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Who am I? Mixed-race identity and schools: What we need to know

December 7th, 2018

On May 19, 2018, the world watched as Meghan Markle became the first member of the Royal Family with mixed-race identity. The event sparked a national discussion about race and in particular about the experiences of mixed-race people in the UK. In the UK, the term ‘mixed-race’ is used to describe people with parents from different ethnic groups. The most recent Census information shows that mixed-race young people represent the fastest growing ethnic group in the UK. This is often viewed as evidence of the UK as an integrated and rapidly changing modern country (BBC, 2018). However, research exploring the experiences of mixed-race people show that there is still a long way to go to change societal attitudes towards race and ethnicity.

A study by the Department for Education showed that mixed-race adolescents are performing well at school, achieving above or at the expected national average in GCSEs (DfE, 2017). Yet there is an increasing body of evidence, both in the US and UK, showing that mixed-race young people display poorer mental health outcomes than other ethnic groups (e.g. Wong, 2012; Gutman, 2015). This is important because evidence shows that mental health is vital for academic achievement, and long-term outcomes for all adolescents (Young Minds, 2017). So how can schools better understand the experiences of their mixed-race pupils, and thus support their mental health?

My Research

I identify as mixed-race and was acutely aware of my own experiences growing up with mixed-race heritage in the UK. As part of my training to become an Educational Psychologist, we had the opportunity to conduct our own research. I was interested in understanding why mixed-race pupils may have struggles with their mental health, and what schools and families could do about it.

So, I gathered a sample of 100 adolescent girls, with a range of ethnic backgrounds, and gave them a questionnaire. This asked about their mental health, ethnicity and school experiences. I then carried out individual interviews with 12 girls who had ‘mixed-race’ heritage. This allowed me to ask more direct questions about their experiences being mixed-race in school.

What did I find?

  • Most mixed-race young people felt good about their heritage.
  • Those who had knowledge about their ethnic group, and felt as if they belonged, had higher self-esteem. Our self-esteem is how we value and perceive ourselves.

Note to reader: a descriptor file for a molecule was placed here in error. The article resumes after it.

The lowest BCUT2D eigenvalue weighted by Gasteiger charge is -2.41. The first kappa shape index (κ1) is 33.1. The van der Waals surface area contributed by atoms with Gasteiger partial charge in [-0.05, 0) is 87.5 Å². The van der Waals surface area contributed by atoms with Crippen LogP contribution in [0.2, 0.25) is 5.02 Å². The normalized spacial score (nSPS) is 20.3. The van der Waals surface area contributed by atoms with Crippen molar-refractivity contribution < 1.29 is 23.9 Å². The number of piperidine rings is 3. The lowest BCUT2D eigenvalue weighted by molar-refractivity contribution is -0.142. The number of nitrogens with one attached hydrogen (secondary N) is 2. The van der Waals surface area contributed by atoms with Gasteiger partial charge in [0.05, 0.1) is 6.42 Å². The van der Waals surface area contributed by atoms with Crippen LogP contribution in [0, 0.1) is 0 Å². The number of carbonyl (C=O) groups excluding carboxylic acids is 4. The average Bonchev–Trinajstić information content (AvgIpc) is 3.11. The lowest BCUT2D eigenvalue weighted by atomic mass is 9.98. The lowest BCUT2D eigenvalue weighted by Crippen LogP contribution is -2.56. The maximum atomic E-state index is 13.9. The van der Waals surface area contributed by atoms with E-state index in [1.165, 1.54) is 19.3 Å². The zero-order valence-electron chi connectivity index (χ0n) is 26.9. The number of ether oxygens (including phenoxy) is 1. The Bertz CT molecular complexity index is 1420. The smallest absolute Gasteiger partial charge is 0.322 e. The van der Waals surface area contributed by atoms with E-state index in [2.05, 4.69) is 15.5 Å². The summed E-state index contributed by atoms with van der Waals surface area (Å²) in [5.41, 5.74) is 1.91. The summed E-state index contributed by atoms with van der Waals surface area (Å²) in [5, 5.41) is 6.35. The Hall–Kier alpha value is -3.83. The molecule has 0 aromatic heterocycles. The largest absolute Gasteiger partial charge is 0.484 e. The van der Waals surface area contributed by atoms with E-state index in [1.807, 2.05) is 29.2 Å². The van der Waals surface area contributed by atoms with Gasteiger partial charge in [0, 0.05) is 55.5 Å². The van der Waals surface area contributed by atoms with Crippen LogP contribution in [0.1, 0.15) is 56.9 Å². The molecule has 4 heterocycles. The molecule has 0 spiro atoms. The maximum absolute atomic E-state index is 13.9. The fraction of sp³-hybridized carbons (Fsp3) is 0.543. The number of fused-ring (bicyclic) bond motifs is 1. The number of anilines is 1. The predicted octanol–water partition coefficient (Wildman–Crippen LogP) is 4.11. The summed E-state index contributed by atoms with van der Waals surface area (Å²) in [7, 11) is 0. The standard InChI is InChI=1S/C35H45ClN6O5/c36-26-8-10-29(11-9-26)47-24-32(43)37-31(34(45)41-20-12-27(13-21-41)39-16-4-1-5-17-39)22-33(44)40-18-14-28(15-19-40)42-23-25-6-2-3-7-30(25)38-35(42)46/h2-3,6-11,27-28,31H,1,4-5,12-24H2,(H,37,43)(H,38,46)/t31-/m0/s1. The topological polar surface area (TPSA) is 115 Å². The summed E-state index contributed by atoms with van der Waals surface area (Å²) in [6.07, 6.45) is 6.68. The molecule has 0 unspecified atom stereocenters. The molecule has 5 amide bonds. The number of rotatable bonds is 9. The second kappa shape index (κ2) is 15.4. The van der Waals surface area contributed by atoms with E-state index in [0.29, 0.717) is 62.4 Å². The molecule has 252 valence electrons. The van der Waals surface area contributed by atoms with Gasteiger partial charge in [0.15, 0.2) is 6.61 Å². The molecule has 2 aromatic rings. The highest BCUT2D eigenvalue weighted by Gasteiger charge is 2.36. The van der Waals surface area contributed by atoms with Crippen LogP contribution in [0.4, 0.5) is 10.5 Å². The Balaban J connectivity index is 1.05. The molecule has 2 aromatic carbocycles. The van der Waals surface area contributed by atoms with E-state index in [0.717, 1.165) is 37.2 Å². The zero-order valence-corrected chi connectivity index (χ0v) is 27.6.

• However, overall mixed-race young people had lower self-esteem than their peers.
  • Some mixed-race young people felt that their friends didn’t support how they chose to identify. This had a negative effect on their self-esteem.
  • Some mixed-race young people experienced discrimination because of their heritage. This discrimination was very subtle but was a persistent and had a negative effect throughout their lives.

Below are some quotes from the interviewees showing their struggles with identity and discrimination at school.

“they’ll be like “oh you’re so black” or “oh you think you’re black but you’re forgetting that you’re half white’”

“I don’t feel it’s their place to tell me who I am and how I identify. And it’s just I’m used to it, because it’s [happened] throughout my life”

What should schools do about this?

This research shows that being mixed-race in itself does not result in mental health difficulties, but it is how society and peers view that identity which may cause difficulties. Schools can intervene in the following ways:

  • Offer opportunities for pupils to discuss and celebrate their ethnic heritage, especially in secondary schools.
  • Understand that mixed-race young people may identify with only parts of their heritage.
  • Encourage families to share knowledge of their ethnic group with their children.
  • Help mixed-race young people to develop their self-esteem. Programmes such as ELSA  help staff to plan and deliver individualised programmes of support to pupils with additional emotional health and wellbeing needs.
  • Train all young people, and staff, to challenge subtle discrimination. This is often viewed as unimportant, yet as this research shows it can have a chronic negative impact on mental health.

Dec 2018 – Dr Sarah Austin Educational Psychologist

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Mixed-race identity